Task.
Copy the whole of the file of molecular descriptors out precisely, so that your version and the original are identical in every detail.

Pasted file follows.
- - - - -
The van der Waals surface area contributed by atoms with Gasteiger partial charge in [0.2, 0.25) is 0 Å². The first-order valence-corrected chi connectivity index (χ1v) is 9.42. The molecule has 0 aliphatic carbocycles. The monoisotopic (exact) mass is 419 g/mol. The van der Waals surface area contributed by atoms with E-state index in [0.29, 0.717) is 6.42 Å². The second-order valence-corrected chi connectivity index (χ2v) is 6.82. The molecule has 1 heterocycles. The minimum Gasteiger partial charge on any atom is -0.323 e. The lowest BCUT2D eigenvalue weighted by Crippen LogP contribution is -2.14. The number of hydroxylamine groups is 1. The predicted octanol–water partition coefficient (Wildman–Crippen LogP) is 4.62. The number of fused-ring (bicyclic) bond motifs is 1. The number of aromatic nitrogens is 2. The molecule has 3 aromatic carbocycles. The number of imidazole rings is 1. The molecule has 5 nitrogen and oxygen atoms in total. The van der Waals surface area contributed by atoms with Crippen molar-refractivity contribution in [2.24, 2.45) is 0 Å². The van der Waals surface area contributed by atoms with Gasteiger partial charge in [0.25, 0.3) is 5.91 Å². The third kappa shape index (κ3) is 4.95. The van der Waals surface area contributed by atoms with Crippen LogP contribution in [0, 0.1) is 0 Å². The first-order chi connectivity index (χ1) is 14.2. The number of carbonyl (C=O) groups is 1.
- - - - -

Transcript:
The van der Waals surface area contributed by atoms with Gasteiger partial charge in [0.2, 0.25) is 0 Å². The first-order valence-corrected chi connectivity index (χ1v) is 9.42. The molecule has 0 aliphatic carbocycles. The monoisotopic (exact) mass is 419 g/mol. The van der Waals surface area contributed by atoms with E-state index in [0.29, 0.717) is 6.42 Å². The second-order valence-corrected chi connectivity index (χ2v) is 6.82. The molecule has 1 heterocycles. The minimum Gasteiger partial charge on any atom is -0.323 e. The lowest BCUT2D eigenvalue weighted by Crippen LogP contribution is -2.14. The number of hydroxylamine groups is 1. The predicted octanol–water partition coefficient (Wildman–Crippen LogP) is 4.62. The number of fused-ring (bicyclic) bond motifs is 1. The number of aromatic nitrogens is 2. The molecule has 3 aromatic carbocycles. The number of imidazole rings is 1. The molecule has 5 nitrogen and oxygen atoms in total. The van der Waals surface area contributed by atoms with Crippen molar-refractivity contribution in [2.24, 2.45) is 0 Å². The van der Waals surface area contributed by atoms with Gasteiger partial charge in [0.25, 0.3) is 5.91 Å². The third kappa shape index (κ3) is 4.95. The van der Waals surface area contributed by atoms with Crippen LogP contribution in [0, 0.1) is 0 Å². The first-order chi connectivity index (χ1) is 14.2. The number of carbonyl (C=O) groups is 1.